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WASHINGTON, DC – Today, Rep. David Schweikert (AZ-06), Sen. Thom Tillis (R-NC), and Rep. French Hill (AR-02) issued the following statements after the Securities and Exchange Commission (SEC) adopted final rules to modernize the definition of an “accredited investor.”
“I welcome today’s announcement from the SEC to expand the definition of an accredited investor following our bipartisan work in Congress on this issue over the past four years. The SEC’s new rule is a good first step in providing more access to capital for hard-working Americans looking to raise capital or start a business,” said Rep. Schweikert. “While I am pleased to see this change, I will continue to encourage my colleagues in Congress to adopt our legislation to expand the definition even further, allowing more Americans the equal opportunity to participate in early growth opportunities.”
“The majority of new jobs are generated by companies less than five years old, and we must continue to reduce the bureaucratic red-tape and allow these companies to receive financing by people with the appropriate expertise,” said Sen. Tillis. “I want to thank Chairman Clayton for finalizing rules that will expand the universe of people who can invest start-up companies to people who have subject-matter expertise and will allow small and emerging companies to continue to grow and produce jobs.”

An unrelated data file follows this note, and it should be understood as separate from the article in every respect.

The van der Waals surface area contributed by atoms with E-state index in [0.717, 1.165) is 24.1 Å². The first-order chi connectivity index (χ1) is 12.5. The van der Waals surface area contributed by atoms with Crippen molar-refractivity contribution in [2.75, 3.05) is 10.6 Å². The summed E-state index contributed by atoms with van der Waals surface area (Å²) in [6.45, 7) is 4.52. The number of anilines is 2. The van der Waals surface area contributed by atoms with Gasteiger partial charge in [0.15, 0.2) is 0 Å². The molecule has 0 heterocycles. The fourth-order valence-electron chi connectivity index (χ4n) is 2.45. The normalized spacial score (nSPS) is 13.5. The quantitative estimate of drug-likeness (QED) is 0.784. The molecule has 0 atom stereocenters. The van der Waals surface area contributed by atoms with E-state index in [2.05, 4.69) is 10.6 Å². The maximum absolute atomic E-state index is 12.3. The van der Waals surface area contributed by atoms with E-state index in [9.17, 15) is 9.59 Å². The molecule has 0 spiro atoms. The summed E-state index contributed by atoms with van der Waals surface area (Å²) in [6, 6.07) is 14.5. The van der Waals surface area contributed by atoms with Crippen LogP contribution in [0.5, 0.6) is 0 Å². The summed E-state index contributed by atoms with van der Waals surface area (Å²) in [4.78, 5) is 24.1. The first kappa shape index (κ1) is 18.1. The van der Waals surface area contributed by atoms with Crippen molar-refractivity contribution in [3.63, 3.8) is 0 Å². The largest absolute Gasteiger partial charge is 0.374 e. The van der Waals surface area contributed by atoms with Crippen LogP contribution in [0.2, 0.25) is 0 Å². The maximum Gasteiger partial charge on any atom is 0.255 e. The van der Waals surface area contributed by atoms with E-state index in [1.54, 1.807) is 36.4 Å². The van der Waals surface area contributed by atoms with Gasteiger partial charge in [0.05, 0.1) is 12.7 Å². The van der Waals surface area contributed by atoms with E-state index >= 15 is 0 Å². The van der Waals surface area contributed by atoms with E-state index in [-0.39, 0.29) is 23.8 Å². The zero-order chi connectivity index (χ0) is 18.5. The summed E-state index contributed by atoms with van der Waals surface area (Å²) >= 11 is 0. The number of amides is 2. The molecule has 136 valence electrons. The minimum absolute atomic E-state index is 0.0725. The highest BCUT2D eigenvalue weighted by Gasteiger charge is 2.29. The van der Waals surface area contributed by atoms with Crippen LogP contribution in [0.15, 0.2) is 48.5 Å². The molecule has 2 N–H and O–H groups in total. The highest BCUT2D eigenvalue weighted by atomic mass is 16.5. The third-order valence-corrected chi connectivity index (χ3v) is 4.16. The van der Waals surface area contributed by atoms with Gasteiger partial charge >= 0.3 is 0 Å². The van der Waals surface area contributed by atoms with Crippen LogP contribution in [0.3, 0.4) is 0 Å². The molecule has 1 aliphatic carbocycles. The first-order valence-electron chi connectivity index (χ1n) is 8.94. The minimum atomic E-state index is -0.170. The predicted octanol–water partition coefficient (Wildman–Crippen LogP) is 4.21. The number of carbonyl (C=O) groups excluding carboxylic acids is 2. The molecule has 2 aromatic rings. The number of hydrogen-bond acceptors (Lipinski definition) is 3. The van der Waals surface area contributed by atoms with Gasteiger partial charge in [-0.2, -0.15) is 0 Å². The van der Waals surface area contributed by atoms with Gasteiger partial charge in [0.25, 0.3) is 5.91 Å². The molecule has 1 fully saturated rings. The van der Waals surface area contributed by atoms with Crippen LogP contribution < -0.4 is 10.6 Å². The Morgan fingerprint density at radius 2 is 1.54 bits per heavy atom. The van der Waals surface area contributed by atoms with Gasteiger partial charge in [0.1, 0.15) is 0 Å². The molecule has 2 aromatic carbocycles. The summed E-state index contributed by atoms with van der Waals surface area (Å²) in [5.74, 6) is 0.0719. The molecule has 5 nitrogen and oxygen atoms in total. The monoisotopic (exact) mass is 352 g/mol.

“I congratulate Chairman Clayton for updating this antiquated rule and for expanding the definition of an accredited investor. However, the SEC did not go far enough,” said Rep. Hill. “Allowing individuals to invest in different opportunities should not be limited to those who can pass an arbitrary wealth test set by the government. Instead, accredited investors should include individuals who demonstrate a strong understanding of their industry. I will continue to work with my fellow policymakers to expand the definition of the accredited investor to allow those with professional experience to be able to invest in their industries.”
The Fair Investment Opportunities for Professional Experts Act was introduced by Reps. Schweikert and Hill in October 2019 (H.R. 4762). This legislation expands the definition of an accredited investor, allowing Americans who have relevant education, professional expertise, or other similar credentials to invest in private offerings.
Because of significant costs and barriers to raising capital in the U.S. public markets, most small companies raise start-up or expansion funds in the private market where they can sell securities to “accredited investors” only. The current definition focuses on the financial status of the investor, and as a result, only wealthy individuals can participate in private offerings, barring the majority of Americans from what may be attractive investment opportunities.
In December, the SEC proposed a rule to allow those with special certifications to be considered an accredited investor. In March 2020, Rep. Schweikert joined a comment letter with cosponsors of the legislation in both the House and Senate asking SEC Chairman Clayton to expand the final rule to be reflective of the Fair Investment Opportunities for Professional Experts Act as the proposed rule did not include professional experience in its new definition.
In the 115th Congress, the House Financial Services Committee passed Rep. Schweikert’s previous version of this legislation, H.R. 1585, by an overwhelming bipartisan vote of 58-2, and by a voice vote in the full House; it has not yet received consideration in the Senate this Congress.
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